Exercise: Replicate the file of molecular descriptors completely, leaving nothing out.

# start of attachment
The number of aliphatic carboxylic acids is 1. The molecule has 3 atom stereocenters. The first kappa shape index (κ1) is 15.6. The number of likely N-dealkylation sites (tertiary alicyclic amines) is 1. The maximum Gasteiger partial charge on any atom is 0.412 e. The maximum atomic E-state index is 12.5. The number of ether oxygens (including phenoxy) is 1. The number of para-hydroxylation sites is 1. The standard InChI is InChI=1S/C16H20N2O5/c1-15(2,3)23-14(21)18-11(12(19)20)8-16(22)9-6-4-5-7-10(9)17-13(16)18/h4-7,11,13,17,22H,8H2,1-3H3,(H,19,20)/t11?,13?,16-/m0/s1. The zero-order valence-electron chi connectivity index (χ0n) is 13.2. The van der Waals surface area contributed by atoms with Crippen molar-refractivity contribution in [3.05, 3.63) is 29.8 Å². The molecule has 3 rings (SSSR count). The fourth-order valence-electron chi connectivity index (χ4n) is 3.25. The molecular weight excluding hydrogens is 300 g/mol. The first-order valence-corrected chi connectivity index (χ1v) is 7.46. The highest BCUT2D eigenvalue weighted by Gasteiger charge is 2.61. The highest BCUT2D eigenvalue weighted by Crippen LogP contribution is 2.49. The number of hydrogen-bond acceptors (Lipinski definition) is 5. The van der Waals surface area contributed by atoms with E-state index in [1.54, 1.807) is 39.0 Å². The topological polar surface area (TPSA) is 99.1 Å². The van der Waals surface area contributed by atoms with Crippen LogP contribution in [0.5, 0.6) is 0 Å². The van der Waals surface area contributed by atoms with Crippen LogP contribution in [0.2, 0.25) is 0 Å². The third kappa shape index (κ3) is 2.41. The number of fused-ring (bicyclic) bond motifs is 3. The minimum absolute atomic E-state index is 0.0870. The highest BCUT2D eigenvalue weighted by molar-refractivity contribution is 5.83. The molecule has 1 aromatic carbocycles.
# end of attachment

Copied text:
The number of aliphatic carboxylic acids is 1. The molecule has 3 atom stereocenters. The first kappa shape index (κ1) is 15.6. The number of likely N-dealkylation sites (tertiary alicyclic amines) is 1. The maximum Gasteiger partial charge on any atom is 0.412 e. The maximum atomic E-state index is 12.5. The number of ether oxygens (including phenoxy) is 1. The number of para-hydroxylation sites is 1. The standard InChI is InChI=1S/C16H20N2O5/c1-15(2,3)23-14(21)18-11(12(19)20)8-16(22)9-6-4-5-7-10(9)17-13(16)18/h4-7,11,13,17,22H,8H2,1-3H3,(H,19,20)/t11?,13?,16-/m0/s1. The zero-order valence-electron chi connectivity index (χ0n) is 13.2. The van der Waals surface area contributed by atoms with Crippen molar-refractivity contribution in [3.05, 3.63) is 29.8 Å². The molecule has 3 rings (SSSR count). The fourth-order valence-electron chi connectivity index (χ4n) is 3.25. The molecular weight excluding hydrogens is 300 g/mol. The first-order valence-corrected chi connectivity index (χ1v) is 7.46. The highest BCUT2D eigenvalue weighted by Gasteiger charge is 2.61. The highest BCUT2D eigenvalue weighted by Crippen LogP contribution is 2.49. The number of hydrogen-bond acceptors (Lipinski definition) is 5. The van der Waals surface area contributed by atoms with E-state index in [1.54, 1.807) is 39.0 Å². The topological polar surface area (TPSA) is 99.1 Å². The van der Waals surface area contributed by atoms with Crippen LogP contribution in [0.5, 0.6) is 0 Å². The van der Waals surface area contributed by atoms with Crippen LogP contribution in [0.2, 0.25) is 0 Å². The third kappa shape index (κ3) is 2.41. The number of fused-ring (bicyclic) bond motifs is 3. The minimum absolute atomic E-state index is 0.0870. The highest BCUT2D eigenvalue weighted by molar-refractivity contribution is 5.83. The molecule has 1 aromatic carbocycles.